The Grove Book of Hollywood wrote that the 1978 film, The Wiz was influenced by Werner Erhard's teachings and est because actress Diana Ross and writer Joel Schumacher were "very enamored of Werner Erhard." The film's producer Rob Cohen noted that: "before I knew it, the movie was becoming an est-ian fable full of est buzzwords about knowing who you are and sharing and all that. I hated the script a lot. But it was hard to argue with Diana because she was recognizing in this script all of this stuff that she had worked out in est seminars." Schumacher spoke positively of the results of the est training, saying: "I will be eternally grateful for learning that I was responsible for my life," however he also complained that: "Everybody stayed exactly the way they were and went around spouting all this bullshit." Of est and Erhard references in the film itself, The Grove Book of Hollywood notes that the speech delivered by the Good Witch, played by actress Lena Horne, at the end of the film was "a litany of est-like platitudes," and the book also makes est comparisons to the song "Believe in Yourself."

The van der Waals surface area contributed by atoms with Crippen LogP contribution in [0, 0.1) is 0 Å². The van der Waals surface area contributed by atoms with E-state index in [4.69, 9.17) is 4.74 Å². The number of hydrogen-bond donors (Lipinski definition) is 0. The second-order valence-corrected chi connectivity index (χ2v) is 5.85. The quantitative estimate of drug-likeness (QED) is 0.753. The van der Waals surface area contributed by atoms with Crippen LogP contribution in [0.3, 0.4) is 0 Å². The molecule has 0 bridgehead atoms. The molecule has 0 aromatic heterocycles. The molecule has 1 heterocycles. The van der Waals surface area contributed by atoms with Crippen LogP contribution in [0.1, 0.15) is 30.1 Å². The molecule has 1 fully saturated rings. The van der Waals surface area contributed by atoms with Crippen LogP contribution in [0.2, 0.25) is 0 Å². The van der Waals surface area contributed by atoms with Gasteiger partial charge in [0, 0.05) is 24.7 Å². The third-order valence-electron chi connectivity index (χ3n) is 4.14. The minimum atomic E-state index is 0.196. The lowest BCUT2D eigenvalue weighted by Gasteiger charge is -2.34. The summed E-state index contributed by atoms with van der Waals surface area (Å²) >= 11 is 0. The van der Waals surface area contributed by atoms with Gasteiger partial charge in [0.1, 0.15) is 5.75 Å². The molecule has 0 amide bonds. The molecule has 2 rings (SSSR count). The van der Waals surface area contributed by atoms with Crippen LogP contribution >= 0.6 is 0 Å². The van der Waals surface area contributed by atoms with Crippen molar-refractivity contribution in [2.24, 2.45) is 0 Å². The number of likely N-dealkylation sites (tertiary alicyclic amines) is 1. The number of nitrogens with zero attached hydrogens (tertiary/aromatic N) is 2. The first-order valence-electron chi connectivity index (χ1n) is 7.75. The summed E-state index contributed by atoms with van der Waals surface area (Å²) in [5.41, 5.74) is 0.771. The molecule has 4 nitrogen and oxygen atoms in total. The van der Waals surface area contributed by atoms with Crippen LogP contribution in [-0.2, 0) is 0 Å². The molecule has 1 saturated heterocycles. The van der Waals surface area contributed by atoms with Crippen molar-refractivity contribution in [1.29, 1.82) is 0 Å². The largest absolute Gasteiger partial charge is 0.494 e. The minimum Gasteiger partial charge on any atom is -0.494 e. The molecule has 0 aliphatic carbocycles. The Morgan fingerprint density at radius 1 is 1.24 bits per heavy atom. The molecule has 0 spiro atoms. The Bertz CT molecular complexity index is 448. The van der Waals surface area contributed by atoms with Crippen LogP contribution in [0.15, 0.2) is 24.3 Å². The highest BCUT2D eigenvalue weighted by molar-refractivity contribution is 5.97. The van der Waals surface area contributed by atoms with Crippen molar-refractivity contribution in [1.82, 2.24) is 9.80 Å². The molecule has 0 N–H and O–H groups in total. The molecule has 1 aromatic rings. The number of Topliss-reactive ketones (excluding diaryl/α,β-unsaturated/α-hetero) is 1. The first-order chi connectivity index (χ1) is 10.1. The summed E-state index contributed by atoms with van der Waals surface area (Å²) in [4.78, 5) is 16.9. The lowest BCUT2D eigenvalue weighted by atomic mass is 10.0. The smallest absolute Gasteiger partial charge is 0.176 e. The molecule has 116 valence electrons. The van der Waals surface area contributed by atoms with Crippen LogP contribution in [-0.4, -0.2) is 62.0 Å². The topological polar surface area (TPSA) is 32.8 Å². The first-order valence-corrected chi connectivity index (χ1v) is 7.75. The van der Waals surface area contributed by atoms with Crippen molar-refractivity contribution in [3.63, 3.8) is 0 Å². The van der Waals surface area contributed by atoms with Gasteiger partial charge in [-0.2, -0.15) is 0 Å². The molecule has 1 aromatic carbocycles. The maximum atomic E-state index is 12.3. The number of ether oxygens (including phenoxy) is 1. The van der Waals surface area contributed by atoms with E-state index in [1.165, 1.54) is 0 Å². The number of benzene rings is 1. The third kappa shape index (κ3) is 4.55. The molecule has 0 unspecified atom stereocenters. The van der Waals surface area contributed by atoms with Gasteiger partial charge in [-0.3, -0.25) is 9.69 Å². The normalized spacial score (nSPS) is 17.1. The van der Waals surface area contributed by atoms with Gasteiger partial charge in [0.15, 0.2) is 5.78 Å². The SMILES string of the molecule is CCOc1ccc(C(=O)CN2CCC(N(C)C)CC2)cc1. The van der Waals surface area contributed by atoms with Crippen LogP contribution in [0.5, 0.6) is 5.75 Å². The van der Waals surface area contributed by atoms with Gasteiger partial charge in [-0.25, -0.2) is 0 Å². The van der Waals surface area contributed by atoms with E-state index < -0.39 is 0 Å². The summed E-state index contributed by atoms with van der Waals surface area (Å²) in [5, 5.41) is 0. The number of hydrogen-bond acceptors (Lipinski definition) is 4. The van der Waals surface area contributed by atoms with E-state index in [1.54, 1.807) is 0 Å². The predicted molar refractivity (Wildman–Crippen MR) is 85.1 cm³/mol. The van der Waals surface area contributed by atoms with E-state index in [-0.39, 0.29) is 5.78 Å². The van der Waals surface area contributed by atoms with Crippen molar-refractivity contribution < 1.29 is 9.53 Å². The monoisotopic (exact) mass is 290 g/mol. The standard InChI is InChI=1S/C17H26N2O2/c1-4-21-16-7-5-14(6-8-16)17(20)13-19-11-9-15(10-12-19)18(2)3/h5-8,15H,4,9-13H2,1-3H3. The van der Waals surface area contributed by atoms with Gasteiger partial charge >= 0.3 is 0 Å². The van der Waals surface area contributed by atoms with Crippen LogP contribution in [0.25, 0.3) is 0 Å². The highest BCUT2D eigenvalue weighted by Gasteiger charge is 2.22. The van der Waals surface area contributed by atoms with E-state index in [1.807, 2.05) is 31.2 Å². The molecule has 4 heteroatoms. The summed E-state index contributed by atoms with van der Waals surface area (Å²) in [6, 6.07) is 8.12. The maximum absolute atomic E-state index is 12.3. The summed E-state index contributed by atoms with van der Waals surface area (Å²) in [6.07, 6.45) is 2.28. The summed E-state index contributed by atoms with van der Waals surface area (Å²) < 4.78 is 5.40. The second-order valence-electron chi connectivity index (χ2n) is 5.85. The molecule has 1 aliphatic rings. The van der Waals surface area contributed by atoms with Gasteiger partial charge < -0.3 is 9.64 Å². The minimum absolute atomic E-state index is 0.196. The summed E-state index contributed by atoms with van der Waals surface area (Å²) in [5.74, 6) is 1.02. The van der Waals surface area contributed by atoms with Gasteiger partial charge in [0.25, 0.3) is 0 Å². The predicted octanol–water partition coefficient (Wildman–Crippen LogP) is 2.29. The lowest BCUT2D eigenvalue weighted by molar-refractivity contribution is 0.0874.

In the 1990 film The Spirit of '76, Rob Reiner plays "Dr. Hedley Cash" (only referred to as "Dr. Cash" in the film), an abusive trainer for the est-like "Be, Inc. Seminars" who traps time-traveler Heinz-57 (played by Geoff Hoyle) in one of his seminars and continually refers to him as "Heinz Asshole." In the DVD commentary for the 2003 release of the film, director Lucas Reiner stated that the "Absentee, oblivious, self-involved parents who don't notice their kids have a spaceship" was a reference to the self-involved nature of adults during the 1970s and their propensity for self-improvement. Lucas Reiner stated that these scenes were meant to symbolize the "'70s hunger for self-improvement," and the extreme ends that people would go to in order to improve themselves. Lucas Reiner had never personally attended one of Werner Erhard's seminars, but had heard that attendants were not allowed to leave, often peed in their pants, and were called "assholes" and insulted publicly. Reiner noted that once his brother Carl put on the "Dr. Cash" costume, he played his character perfectly. Heavyweights is a 1995 comedy film about a fat camp for kids that is taken over by fitness guru Tony Perkis, played by Ben Stiller. In a review of the film in The Washington Post, Hal Hinson described Stiller's portrayal of the Perkis character to Erhard, and called him "the Werner Erhard of slide aerobics".